- Shopping Bag ( 0 items )
Doody's Review ServiceReviewer: John F. Moran, MD (Loyola University Stritch School of Medicine)
Description: This atlas of the pathology of coronary artery disease is divided into four sections covering normal anatomy of the coronary arteries, atherosclerosis, acute ischemic syndromes, and stable angina.
Purpose: The purpose is to provide clinicians with pictures of the reality of atherosclerotic coronary artery disease. The anatomy and pathology shown in beautiful full-color pictures of the gross anatomy as well as the microscopic anatomy are important to clinicians.
Audience: All practicing physicians, especially cardiologists and cardiovascular surgeons, will find the book fascinating. They deal with transesophageal echocardiograms, coronary angiograms, and ultrasound images. The pictures in this atlas show the reality of the atherosclerotic process. It would be of interest to cardiology fellows particularly, since they are learning the various imaging techniques but have little opportunity for microscopy and pathologic anatomy. The author is a well-recognized authority in the field of cardiac pathology.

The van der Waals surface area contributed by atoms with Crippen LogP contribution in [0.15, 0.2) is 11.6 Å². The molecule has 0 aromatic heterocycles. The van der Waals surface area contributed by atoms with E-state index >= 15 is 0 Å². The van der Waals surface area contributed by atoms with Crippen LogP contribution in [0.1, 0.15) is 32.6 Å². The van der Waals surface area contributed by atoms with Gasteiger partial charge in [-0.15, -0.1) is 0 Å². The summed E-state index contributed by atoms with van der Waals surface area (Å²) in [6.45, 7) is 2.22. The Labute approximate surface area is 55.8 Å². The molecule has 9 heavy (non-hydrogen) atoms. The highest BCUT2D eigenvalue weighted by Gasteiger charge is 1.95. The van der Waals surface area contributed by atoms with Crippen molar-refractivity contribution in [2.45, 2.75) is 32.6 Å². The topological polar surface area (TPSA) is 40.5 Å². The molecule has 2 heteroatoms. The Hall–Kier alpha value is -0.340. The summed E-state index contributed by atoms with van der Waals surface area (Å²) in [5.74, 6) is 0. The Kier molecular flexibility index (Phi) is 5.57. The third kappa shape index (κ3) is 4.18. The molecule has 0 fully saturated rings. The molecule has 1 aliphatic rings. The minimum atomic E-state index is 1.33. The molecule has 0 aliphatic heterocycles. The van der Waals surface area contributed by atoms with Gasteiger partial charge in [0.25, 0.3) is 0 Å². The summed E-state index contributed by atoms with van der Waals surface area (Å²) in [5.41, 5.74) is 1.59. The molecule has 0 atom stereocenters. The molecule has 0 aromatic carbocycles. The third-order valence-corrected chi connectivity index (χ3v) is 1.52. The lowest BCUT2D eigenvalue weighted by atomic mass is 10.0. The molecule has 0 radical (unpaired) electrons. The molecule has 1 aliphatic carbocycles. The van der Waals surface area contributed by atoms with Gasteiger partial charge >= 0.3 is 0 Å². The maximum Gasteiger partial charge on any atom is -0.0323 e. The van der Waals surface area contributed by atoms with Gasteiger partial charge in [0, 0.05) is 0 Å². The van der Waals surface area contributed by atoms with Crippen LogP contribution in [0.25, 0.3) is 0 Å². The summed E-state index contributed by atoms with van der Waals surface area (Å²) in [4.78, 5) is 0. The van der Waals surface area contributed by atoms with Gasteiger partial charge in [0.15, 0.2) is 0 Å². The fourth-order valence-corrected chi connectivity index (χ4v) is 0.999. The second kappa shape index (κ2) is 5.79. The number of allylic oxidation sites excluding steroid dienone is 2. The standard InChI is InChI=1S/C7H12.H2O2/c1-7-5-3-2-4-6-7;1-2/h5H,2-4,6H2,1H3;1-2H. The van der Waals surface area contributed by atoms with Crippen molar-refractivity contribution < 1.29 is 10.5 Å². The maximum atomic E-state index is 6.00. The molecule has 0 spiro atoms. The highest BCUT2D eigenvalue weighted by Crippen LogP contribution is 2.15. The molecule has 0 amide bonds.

Features: The first section shows and describes the normal coronary artery anatomy with beautiful color pictures of the gross specimens. There are also many color diagrams throughout which are very helpful. The second portion of the text covers the process and pathology of atherosclerosis in coronary artery disease. The third and fourth sections compare and contrast acute ischemic syndromes with stable angina pectoris. There are many full color pathologic and microscopic pictures showing the importance of thrombus in these various syndromes.
Assessment: The anatomic pictures are correlated with clinical presentations in coronary artery disease. The tables are very helpful. The color drawings are excellent. The clinical descriptions of the various syndromes are necessarily short because of the emphasis on the beautiful pictures. Many tables are included to summarize important points. This atlas goes beyond the text by Thomas N. James, Anatomy of the Coronary Arteries (Hoeber-Harper, 1960) because it adds microscopic color photographs as well as clinical correlations. In addition, the James text is probably no longer readily available. This is a welcome addition to the literature on coronary artery disease.